Where the women are

Editorial Staff
October 11, 2012

Though renowned enough to earn France's Legion of Honor award in 1802, French animal painter Rosa Bonheur was under constant threat of arrest because of her preference for wearing trousers while sketching in public. Eighteenth-century Swiss painter Angelica Kauffmann could ask virtually any price for her works and was wealthy enough to purchase a Titian for herself. Thomas Jefferson's letter, now called the ‘Dialogue between the Heart and the Head,' was written to Maria Hadfield Cosway, the Florence-born painter who began copying at the Uffizi at age 13 (she was nearly murdered by a nursemaid who managed, instead, to kill four of her seven siblings). These and many other remarkable artists are at the center of Women Artists in the Vasari Corridor, an exclusive new tour organized by The Florentine Press and the Advancing Women Artists Foundation, scheduled for Friday, October 19, 2012.


Invisible Women Invisible Women | Photo by The Florentine Press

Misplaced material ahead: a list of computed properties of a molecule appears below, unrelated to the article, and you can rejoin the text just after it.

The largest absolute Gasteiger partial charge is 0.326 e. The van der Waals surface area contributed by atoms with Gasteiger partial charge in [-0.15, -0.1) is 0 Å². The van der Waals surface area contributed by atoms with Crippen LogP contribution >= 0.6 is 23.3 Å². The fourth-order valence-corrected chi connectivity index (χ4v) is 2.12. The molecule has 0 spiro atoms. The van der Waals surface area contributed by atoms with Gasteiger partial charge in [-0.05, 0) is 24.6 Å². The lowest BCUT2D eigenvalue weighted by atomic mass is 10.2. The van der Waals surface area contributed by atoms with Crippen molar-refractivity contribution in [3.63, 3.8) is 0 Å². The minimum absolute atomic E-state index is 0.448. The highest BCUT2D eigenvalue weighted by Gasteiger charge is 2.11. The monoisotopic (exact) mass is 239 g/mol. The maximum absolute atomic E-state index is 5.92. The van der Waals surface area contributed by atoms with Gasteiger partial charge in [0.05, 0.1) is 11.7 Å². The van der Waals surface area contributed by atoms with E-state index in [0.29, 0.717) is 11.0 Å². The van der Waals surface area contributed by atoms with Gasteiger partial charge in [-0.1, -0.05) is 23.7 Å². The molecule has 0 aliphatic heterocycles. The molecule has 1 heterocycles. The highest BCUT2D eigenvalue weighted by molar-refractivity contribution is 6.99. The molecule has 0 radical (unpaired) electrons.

The Vasari Corridor collection includes 400 works by 23 women, making it one of the most significant venues in the world to hold and display art by women. Part of an awareness-raising campaign aimed at seeing, studying and promoting art by women in Florence, the tour is based on the new book, Art by Women in Florence: A Guide Through Five Hundred Years by Jane Fortune and Linda Falcone. The first guidebook of its kind to Florence, this pocket-sized volume is designed for art lovers who have always wondered where to find artworks by women in the Renaissance city.


The focused tour through the Vasari Corridor will be led by art historians from the Medici Archives Project, specialists in women artists in the age of the Medici, and the authors. (See page 8 this issue and TF 169.)


The fee of 60 euro includes admission, a signed copy of the book and a post-tour aperitivo. Space is limited. For more information and to reserve a spot, e-mail [email protected]

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